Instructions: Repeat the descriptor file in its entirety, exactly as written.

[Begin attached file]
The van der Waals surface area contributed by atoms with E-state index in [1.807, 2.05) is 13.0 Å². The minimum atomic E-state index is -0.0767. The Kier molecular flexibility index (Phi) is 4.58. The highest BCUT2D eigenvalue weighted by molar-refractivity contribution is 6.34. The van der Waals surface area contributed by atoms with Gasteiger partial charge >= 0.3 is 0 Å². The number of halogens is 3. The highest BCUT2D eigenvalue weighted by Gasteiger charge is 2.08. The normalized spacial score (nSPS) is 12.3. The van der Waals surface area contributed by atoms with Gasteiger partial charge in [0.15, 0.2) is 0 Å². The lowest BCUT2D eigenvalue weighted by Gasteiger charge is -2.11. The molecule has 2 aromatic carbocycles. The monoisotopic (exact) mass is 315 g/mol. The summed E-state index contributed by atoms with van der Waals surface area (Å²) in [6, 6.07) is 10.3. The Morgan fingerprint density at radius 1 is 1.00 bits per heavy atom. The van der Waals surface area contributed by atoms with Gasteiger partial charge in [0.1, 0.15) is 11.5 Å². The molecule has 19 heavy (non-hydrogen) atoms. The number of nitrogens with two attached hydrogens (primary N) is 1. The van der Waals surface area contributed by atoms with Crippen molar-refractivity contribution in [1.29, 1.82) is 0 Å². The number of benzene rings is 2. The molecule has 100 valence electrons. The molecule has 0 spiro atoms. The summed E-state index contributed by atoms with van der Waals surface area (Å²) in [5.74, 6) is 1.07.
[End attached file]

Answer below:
The van der Waals surface area contributed by atoms with E-state index in [1.807, 2.05) is 13.0 Å². The minimum atomic E-state index is -0.0767. The Kier molecular flexibility index (Phi) is 4.58. The highest BCUT2D eigenvalue weighted by molar-refractivity contribution is 6.34. The van der Waals surface area contributed by atoms with Gasteiger partial charge >= 0.3 is 0 Å². The number of halogens is 3. The highest BCUT2D eigenvalue weighted by Gasteiger charge is 2.08. The normalized spacial score (nSPS) is 12.3. The van der Waals surface area contributed by atoms with Gasteiger partial charge in [0.15, 0.2) is 0 Å². The lowest BCUT2D eigenvalue weighted by Gasteiger charge is -2.11. The molecule has 2 aromatic carbocycles. The monoisotopic (exact) mass is 315 g/mol. The summed E-state index contributed by atoms with van der Waals surface area (Å²) in [6, 6.07) is 10.3. The Morgan fingerprint density at radius 1 is 1.00 bits per heavy atom. The van der Waals surface area contributed by atoms with Gasteiger partial charge in [0.1, 0.15) is 11.5 Å². The molecule has 19 heavy (non-hydrogen) atoms. The number of nitrogens with two attached hydrogens (primary N) is 1. The van der Waals surface area contributed by atoms with Crippen molar-refractivity contribution in [1.29, 1.82) is 0 Å². The number of benzene rings is 2. The molecule has 100 valence electrons. The molecule has 0 spiro atoms. The summed E-state index contributed by atoms with van der Waals surface area (Å²) in [5.74, 6) is 1.07.